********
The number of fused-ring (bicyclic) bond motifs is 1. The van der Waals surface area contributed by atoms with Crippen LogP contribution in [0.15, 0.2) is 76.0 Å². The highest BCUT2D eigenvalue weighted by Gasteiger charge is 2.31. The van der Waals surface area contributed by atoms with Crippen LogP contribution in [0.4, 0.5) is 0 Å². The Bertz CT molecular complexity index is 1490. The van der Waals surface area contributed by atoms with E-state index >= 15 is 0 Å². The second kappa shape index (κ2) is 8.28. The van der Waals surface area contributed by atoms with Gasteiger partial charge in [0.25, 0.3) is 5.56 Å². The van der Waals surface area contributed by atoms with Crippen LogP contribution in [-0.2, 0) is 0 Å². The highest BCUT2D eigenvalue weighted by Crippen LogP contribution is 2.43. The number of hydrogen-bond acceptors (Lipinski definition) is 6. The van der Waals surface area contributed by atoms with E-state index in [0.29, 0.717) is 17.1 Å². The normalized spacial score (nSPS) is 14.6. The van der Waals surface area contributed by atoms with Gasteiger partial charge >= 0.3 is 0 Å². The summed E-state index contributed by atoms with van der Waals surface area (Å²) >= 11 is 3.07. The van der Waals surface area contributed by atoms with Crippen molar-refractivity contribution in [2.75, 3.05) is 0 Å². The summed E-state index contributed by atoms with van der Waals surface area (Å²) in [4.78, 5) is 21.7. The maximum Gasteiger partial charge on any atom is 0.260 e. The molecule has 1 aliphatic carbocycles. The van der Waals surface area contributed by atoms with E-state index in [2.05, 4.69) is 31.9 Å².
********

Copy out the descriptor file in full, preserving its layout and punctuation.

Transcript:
The number of fused-ring (bicyclic) bond motifs is 1. The van der Waals surface area contributed by atoms with Crippen LogP contribution in [0.15, 0.2) is 76.0 Å². The highest BCUT2D eigenvalue weighted by Gasteiger charge is 2.31. The van der Waals surface area contributed by atoms with Crippen LogP contribution in [0.4, 0.5) is 0 Å². The Bertz CT molecular complexity index is 1490. The van der Waals surface area contributed by atoms with E-state index >= 15 is 0 Å². The second kappa shape index (κ2) is 8.28. The van der Waals surface area contributed by atoms with Gasteiger partial charge in [0.25, 0.3) is 5.56 Å². The van der Waals surface area contributed by atoms with Crippen LogP contribution in [-0.2, 0) is 0 Å². The highest BCUT2D eigenvalue weighted by Crippen LogP contribution is 2.43. The number of hydrogen-bond acceptors (Lipinski definition) is 6. The van der Waals surface area contributed by atoms with E-state index in [0.29, 0.717) is 17.1 Å². The normalized spacial score (nSPS) is 14.6. The van der Waals surface area contributed by atoms with Gasteiger partial charge >= 0.3 is 0 Å². The summed E-state index contributed by atoms with van der Waals surface area (Å²) >= 11 is 3.07. The van der Waals surface area contributed by atoms with Crippen molar-refractivity contribution in [2.75, 3.05) is 0 Å². The summed E-state index contributed by atoms with van der Waals surface area (Å²) in [4.78, 5) is 21.7. The maximum Gasteiger partial charge on any atom is 0.260 e. The molecule has 1 aliphatic carbocycles. The van der Waals surface area contributed by atoms with E-state index in [2.05, 4.69) is 31.9 Å².